Circa 1968, the kid, with himself on guitar, started the Rance Allen Group with his older brother Tom on drums, and younger brother Steve on bass. They recorded their first song “Let’s Get Together and Love” for the local Reflect label. It was poorly distributed, so they packed the wax singles in their instrument cases and sold them at their shows. Then, in 1971 they won a prize of $500 at a Detroit talent contest where legendary Stax Records promotion man Dave Clark was in the audience. Clark liked what he heard and took RAG into the studio that very day when they recorded an album’s worth of material that was purchased by Stax Records, the gritty counterpoint to Motown in the 1960s.
Stax President Al Bell loved RAG’s music so much that he sired The Gospel Truth subsidiary specifically to promote RAG. The group’s first single was “Just My Salvation,” a 1971 gospel cover of The Temptations’ “Just My Imagination.” Soon, RAG was appearing on bills with the likes of The Dramatics and Barry White and taking their R&B-infused gospel to an un-churched audience. Over the next few years, the Allen Brothers’ studio sessions were laid by some of the finest players in the history of R&B. There was Lester Snell who played piano on Isaac Hayes’ “Shaft” and Shirley Brown’s “Woman To Woman.” They also had Al Jackson Jr. the drummer on Booker T. & the MGs’ “Green Onions” and Otis Redding’s “Sittin’ On The Dock of the Bay.” What better bass player was there then Donald “Duck” Dunn who played on Wilson Pickett’s “In The Midnight Hour.” RAG built a solid following off of their hits such as “I Got to Be Myself” and James Cleveland’s “That Will Be Good Enough for Me.”
In 1975 The RAG snagged a deal with Capitol Records where R&B sensations Natalie Cole and Peabo Bryson were receiving most of the label’s attention. RAG released a couple of albums before returning to Stax in 1979 after the company was purchased and reorganized by Fantasy Records. During this period, RAG enjoyed its biggest Stax hit with the R&B-styled love song to God, “I Belong to You.” From there, RAG moved to Myrrh Records where they recorded two albums, including, I Give Myself To You, that peaked at #5 on the gospel chart in 1985.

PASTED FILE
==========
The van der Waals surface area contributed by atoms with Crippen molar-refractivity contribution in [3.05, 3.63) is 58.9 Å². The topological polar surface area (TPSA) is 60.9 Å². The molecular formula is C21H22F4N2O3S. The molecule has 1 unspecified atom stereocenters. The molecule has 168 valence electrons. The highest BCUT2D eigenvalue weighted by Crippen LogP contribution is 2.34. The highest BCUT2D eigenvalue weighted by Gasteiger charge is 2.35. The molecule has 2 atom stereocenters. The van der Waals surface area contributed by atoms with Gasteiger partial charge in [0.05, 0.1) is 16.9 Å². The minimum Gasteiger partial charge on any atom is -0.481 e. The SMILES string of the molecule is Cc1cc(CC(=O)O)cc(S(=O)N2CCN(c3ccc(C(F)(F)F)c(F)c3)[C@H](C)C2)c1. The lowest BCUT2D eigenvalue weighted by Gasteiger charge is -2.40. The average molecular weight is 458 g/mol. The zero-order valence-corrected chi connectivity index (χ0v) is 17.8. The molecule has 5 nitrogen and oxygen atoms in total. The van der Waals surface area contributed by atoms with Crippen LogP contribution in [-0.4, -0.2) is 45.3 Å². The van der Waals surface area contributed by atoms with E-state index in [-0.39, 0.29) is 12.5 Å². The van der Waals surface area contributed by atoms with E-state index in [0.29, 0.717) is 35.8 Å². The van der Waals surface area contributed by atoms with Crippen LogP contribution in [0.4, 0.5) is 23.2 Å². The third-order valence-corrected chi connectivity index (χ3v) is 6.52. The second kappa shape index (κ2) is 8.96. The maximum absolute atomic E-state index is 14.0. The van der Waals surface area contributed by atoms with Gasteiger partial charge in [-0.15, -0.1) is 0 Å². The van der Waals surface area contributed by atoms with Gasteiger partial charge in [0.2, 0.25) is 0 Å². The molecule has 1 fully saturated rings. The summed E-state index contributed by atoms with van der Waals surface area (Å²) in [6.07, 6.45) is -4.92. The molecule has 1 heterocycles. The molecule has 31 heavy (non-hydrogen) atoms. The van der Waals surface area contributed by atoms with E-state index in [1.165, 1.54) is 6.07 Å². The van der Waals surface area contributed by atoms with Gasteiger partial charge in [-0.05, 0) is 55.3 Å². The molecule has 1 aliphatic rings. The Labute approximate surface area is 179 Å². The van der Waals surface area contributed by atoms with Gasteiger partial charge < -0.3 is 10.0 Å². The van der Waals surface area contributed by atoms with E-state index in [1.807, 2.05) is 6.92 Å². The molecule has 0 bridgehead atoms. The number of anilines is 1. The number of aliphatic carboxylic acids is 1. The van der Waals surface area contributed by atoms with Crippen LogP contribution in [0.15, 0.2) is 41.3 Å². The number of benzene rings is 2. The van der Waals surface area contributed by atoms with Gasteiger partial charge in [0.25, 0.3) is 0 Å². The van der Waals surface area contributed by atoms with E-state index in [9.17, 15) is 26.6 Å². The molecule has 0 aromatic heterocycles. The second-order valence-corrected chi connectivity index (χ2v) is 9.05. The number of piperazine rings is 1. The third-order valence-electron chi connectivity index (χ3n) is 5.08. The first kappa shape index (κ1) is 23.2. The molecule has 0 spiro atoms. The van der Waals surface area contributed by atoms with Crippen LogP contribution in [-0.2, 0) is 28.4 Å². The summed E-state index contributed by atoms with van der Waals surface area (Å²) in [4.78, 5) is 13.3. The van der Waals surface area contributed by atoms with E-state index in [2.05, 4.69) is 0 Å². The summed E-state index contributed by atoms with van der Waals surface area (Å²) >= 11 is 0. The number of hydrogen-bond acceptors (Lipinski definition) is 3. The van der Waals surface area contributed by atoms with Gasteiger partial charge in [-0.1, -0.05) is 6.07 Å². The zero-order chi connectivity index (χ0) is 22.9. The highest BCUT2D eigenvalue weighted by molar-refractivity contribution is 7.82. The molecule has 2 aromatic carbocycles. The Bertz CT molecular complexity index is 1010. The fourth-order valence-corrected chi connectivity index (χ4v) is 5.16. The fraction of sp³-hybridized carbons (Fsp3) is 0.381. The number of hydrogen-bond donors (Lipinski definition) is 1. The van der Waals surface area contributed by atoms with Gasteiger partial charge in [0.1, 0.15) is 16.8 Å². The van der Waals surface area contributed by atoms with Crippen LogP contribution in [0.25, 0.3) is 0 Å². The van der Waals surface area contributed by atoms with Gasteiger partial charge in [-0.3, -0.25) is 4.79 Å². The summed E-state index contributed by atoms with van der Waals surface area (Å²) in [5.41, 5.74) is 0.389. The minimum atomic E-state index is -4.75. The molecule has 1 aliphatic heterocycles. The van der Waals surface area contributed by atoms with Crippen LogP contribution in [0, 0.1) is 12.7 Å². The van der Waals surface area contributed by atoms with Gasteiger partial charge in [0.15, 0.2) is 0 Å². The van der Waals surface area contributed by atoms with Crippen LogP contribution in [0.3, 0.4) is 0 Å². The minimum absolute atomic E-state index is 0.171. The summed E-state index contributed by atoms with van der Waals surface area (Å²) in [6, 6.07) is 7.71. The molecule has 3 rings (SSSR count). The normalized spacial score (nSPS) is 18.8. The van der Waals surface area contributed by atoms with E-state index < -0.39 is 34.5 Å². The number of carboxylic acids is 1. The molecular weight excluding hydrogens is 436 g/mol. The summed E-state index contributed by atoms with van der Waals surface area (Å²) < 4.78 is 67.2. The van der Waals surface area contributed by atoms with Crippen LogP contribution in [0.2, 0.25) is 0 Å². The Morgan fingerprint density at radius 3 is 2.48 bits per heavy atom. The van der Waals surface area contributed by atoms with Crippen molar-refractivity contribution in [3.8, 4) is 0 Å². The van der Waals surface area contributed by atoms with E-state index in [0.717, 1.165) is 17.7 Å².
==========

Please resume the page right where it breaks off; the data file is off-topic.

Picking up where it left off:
It was during the l980s that Allen really began to focus on his preaching ministry. Church of God In Christ (COGIC) leader, Bishop G.E. Patterson, began to mentor him. Under his guidance, Allen founded the New Bethel Church of God COGIC in Toledo, OH in July 1985. Aside from preaching at his own church, Allen spent a lot of time on the road evangelizing with Patterson. RAG didn’t record again until former Stax chief, Al Bell, launched Bellmark Records in 1991. They rolled out with a tight, R&B friendly album entitled, Phenomenon. The CD hit #1 on the gospel sales chart and remained on the chart a solid year. The lead single “Miracle Worker” received massive gospel airplay and even reached #32 on the R&B single chart. It was five years before RAG’s next CD, You Make Me Wanna Dance, and another six years before the group’s Deitrick Haddon-produced Tyscot Records debut CD, All the Way, in 2002. Since joining Tyscot, RAG has enjoyed a career resurgence as their music has been introduced to a new generation through their remakes of “Miracle Worker” with Fred Hammond and “I Can’t Help Myself with Lashun Pace. They’ve also enjoyed new hits with “Do Your Will,” “Closest Friend,” and the Kirk Franklin duet, “Something About The Name Jesus.”
Four decades into their career, the music industry has now begun to honor RAG’s groundbreaking work in bridging R&B and gospel. They received a the Bobby Jones Legend Award during the 2009 Stellar Awards and were feted in a BMI Trailblazers of Gospel ceremony in 2008. The Allen Brothers and their respective wives and families all live in Toledo now. Steve is a physical therapist with the St. Vincent Medical Center and Tom is retired from the State of Michigan after a 39 year tenure. Allen still pastors New Bethel COGIC where his wife, Ellen Marie Allen, is very active in supporting his ministry. When asked what he’d like his legacy to be, Allen says, “I would love it if they said Rance loved God, he loved music, and he loved people. If God was given glory in the music. If music was played and performed and anybody who heard it was blessed. Something like that...”